Kawase Naomi: I film, il cinema
by Tom Mes
The film book culture in Italy is unlike any other in scope and dedication. No subject so obscure or it will have a thorough study devoted to it. Looking for a book on the complete films of Tobe Hooper? Head for Rome, young man.
Japanese cinema has obviously not been left out, thanks largely to the efforts of Maria Roberta Novielli, who teaches Japanese film at the university of Venice and has authored and edited several excellent books, including Storia del cinema giapponese. She also lorded over this (Italian language only) overview of the complete work of Nara's idiosyncratic mistress of the 8mm ego-document, Naomi Kawase.
Kawase's audience is a deeply divided one. Since the Camera d'Or for her debut feature Suzaku (Moe no Suzaku) in 1997, reactions to her work have run the gamut from praise to complete rejection. In France and Italy she is revered as a great artist and both countries have hosted complete retrospectives of her work, but at home her highly intimate form of cinema finds little support.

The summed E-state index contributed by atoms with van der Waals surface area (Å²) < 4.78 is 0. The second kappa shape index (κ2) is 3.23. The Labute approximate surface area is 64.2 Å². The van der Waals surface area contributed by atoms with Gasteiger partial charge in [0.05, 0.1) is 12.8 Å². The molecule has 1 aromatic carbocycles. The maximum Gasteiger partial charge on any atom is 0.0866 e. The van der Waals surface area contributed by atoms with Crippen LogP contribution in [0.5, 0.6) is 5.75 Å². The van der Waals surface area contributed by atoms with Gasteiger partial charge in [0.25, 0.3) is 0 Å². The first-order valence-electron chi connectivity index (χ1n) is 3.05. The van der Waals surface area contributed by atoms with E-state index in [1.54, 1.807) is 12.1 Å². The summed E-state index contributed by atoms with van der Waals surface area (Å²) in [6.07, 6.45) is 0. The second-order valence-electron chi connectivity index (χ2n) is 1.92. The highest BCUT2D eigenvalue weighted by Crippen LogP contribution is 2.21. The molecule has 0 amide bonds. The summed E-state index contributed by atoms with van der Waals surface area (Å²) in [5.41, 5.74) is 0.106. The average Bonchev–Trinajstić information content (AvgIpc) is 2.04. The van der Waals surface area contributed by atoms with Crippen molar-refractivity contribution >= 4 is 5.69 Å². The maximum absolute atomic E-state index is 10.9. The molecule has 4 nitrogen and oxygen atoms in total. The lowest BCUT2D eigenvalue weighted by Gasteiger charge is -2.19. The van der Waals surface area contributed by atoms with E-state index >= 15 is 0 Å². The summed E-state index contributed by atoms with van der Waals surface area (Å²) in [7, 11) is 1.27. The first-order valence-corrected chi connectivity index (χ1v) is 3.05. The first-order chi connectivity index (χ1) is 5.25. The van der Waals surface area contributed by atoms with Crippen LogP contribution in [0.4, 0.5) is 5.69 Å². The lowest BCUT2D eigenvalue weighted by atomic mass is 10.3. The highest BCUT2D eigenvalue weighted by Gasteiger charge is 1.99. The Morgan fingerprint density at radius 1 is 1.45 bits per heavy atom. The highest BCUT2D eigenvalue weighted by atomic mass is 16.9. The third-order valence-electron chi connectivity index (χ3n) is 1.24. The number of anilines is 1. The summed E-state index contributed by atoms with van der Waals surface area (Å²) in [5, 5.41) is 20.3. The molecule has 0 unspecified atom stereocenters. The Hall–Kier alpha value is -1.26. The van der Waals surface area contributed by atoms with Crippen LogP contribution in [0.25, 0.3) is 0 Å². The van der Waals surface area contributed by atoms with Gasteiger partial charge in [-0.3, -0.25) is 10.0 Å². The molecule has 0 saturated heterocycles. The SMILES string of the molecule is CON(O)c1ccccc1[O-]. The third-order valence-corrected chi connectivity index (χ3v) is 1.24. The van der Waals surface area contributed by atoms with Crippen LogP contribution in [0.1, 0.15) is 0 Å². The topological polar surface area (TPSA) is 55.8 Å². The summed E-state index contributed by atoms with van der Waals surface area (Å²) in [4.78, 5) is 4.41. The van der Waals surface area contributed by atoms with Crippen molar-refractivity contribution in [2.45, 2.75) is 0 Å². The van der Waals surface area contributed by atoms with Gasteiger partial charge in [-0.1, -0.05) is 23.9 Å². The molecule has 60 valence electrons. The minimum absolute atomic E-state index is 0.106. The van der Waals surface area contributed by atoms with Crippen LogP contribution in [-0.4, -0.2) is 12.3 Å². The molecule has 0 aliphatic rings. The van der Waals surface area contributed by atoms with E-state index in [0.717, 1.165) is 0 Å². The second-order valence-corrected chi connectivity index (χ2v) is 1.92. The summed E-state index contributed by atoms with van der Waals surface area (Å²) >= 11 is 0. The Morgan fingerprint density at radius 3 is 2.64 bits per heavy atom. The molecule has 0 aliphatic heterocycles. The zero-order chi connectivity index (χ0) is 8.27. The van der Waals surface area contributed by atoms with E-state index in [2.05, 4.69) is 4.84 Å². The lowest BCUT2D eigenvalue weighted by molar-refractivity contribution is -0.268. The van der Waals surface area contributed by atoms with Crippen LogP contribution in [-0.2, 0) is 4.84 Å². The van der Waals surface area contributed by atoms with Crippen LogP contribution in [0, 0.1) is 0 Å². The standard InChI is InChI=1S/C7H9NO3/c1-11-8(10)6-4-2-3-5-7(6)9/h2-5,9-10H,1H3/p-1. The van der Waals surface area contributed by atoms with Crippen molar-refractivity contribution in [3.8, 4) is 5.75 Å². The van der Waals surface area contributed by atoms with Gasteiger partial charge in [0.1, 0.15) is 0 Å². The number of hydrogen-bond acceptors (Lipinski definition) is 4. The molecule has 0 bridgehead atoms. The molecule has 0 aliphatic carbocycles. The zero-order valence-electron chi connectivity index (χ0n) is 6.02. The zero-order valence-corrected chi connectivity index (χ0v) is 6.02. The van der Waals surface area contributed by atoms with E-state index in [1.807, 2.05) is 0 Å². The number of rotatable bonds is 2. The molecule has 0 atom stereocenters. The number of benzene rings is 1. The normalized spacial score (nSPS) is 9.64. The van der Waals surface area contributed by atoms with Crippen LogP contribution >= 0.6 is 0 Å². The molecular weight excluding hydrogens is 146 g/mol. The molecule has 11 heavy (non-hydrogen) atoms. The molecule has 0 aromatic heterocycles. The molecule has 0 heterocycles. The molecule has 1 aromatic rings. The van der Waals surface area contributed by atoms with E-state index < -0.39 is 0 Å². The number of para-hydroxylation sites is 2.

This fine little volume was published to coincide with the first-ever Naomi Kawase retrospective, at the congenial Infinity Festival, in Alba, Northern Italy, in 2002. Rather than an out-and-out monograph, it presents a selection of insightful essays by the likes of Infinity director Luciano Barisone, Aaron Gerow, Inuhiko Yomota, and editor Novielli, fragments from Kawase's diary and the novelisations of her films Suzaku and Hotaru, an interview with Kawase by Novielli and Barisone, a biography, and finally a very exhaustive overview of the director's work, including the little-seen 8mm experiments Kawase made in her late teens and early twenties.
There is little to fail here. The essays live up to the reputations of their authors and present Kawase as a versatile artist with a rare sensitivity to her surroundings, both natural and familial. The generous sampling from Kawase's own writings is entirely logical given the personal nature of the filmmaker's work, while the overview of her filmography uses quotes from a variety of sources to present a diversity of viewpoints (including, again, Kawase's own). But given the homogeny of her work, it's no surprise that the opinions expressed in most of these tend to be on the harmonious side.
If Naomi Kawase's own work tends to divide, there is no such danger with this 128-page volume. Kawase Naomi: I film, il cinema is much like its subject: sober and modest, but very impassioned.